Working on 220

I was trying to search and find out if ovens have some internal fuse
and came across this web site
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The page warns that you are working on 220 to be careful.
I know that an oven is 220V but you would have to be almost retarded
to get a 220V shock.
The only place where there is 220 is across the line. You would have
to contact both leads at the same time.
Reply to
Terry
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You are the one who does not know enough . You only have to touch ONE live wire and be standing on damp floor to get a fatal shock. I do not want to start a flame war about "If This" or If that" Suffice to say any live wire, 220 volts or 110 volts, should be considered dangerous every time, because one day you will meet the conditions and be on the way to meeting your Maker.
-- John G.
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Reply to
John G
Don't ever come to Europe with that notion - you'll go home in a pine overcoat. In fact you're dangerously wrong Stateside. The only turkey that'll get cooked in that oven will be you.
Reply to
mike.j.harvey
Depends upon what "goes wrong" and how many stupid mistakes you make. If you get any kind of shock you likely screwed something up.
The worse case with 240 would be the loss of the protective ground on a metal appliance. You would have no notice of a cross between one of the HOTs and the frame. (The same thing could happen in a J-box.)
In the above, if your feet are dry you just would not know that the frame is HOT. Then, if you make one lapse and touch the other HOT you have 240 going in one hand and coming out the other.
The US style 120/240 is always at least as dangerous as 120 but it can sometimes be many times as dangerous.
That old "neon" tester (sometimes built into screwdrivers) can quickly let you "look before you leap."
Reply to
John Gilmer
| You are the one who does not know enough . | You only have to touch ONE live wire and be standing on damp floor to | get a fatal shock.
If the OP is in North America, that would be only 120 volts instead of 240 volts. Still potentially fatal, but less so than a full 240 volt shock. Down under, you have to worry about a 415 volt shock if you are running on three phase ... line to line as the OP mentioned.
| I do not want to start a flame war about "If This" or If that" | Suffice to say any live wire, 220 volts or 110 volts, should be | considered dangerous every time, because one day you will meet the | conditions and be on the way to meeting your Maker.
And as one ages, and various body parts are operating in a smaller performance tolerance range, even a small shock can easily be fatal. Even 55 volts or less.
I've had the "pleasure" of a 277 volt shock once. Fortunately it was not across the body. It was finger to hand. But I could tell based on that it is not something one ever wants to repeat anywhere.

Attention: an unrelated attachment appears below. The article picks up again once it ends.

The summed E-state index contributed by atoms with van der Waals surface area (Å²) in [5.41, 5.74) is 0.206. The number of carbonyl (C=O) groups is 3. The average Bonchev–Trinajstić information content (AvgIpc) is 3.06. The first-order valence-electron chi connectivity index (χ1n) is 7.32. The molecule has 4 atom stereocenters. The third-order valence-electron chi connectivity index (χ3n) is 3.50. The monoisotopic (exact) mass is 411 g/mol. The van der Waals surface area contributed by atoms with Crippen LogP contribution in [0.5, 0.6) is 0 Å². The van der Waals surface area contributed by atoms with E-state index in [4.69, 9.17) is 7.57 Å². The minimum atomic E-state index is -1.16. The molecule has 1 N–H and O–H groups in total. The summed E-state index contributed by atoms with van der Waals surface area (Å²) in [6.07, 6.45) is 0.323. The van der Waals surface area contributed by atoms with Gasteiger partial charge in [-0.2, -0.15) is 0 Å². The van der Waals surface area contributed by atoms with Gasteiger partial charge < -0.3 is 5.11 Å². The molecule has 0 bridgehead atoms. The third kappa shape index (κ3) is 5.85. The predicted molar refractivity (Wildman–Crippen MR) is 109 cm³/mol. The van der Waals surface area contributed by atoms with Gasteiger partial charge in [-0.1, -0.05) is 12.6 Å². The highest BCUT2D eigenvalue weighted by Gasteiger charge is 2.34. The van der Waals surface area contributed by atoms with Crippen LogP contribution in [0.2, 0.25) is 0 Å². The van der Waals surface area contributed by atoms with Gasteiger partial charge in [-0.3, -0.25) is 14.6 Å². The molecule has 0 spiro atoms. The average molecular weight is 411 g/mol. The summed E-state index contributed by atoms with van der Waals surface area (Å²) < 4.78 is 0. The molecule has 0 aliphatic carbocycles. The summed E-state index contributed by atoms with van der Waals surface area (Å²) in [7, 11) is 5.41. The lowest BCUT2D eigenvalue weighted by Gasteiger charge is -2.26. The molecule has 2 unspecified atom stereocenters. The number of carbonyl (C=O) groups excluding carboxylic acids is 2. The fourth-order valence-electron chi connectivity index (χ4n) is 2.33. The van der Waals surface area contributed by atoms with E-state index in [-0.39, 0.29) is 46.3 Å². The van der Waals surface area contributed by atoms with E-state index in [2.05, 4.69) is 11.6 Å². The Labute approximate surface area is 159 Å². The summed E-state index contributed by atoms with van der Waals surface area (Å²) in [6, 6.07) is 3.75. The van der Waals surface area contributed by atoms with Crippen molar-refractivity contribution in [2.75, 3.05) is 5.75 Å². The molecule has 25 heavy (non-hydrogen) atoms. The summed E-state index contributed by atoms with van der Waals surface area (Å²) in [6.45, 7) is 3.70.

Reply to
phil-news-nospam
| I was trying to search and find out if ovens have some internal fuse | and came across this web site | |
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| | The page warns that you are working on 220 to be careful. | | I know that an oven is 220V but you would have to be almost retarded | to get a 220V shock.
There is also more arc fault hazard with this connection in part due to the higher voltage drawing a longer arc, and the larger conductors not limiting the current as much. The breakers/fuses may also take longer to clear a fault. Even if you don't get burned, eyes on the arc can cause retina damage.
Reply to
phil-news-nospam
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Bullshit. You have ~110 to ground from either leg. You think a ~110 shock is safe? You don't have to be retarded - just careless or uninformed.
Reply to
ehsjr
Maybe we should just encourage him, and hope that the Darwin Effect will improve the gene pool.
Reply to
mike.j.harvey
| Maybe we should just encourage him, and hope that the Darwin Effect | will improve the gene pool.
Is that like clearing a DNA fault?
Reply to
phil-news-nospam
Just so.
I see he didn't like the answers he got on this thread, so he's started another. Subject line "oven fuse". Maybe we should make sure he really understands how dangerous 220v can be...
Reply to
mike.j.harvey
Compared to 240? It's relatively "safe!"
Reply to
John Gilmer
Higher fault current normally results in faster clearing of faults. Many aspects of the UK wiring regs are geared towards ensuring any fault currents are high enough to clear faults quickly.
Reply to
Andrew Gabriel
I would say that you don't even need to be standing on a floow which was particularly DAMP to get a potentially fatal shock.
Reply to
Alie
His logic was bullshit. So is yours: Your "relatively safe" could be fatal, and the sensible approach is to treat it as such. The cavalier disregard for the shock hazard from 110 volts by calling it relatively safe has no place in this discussion. You should know better, and I think you do.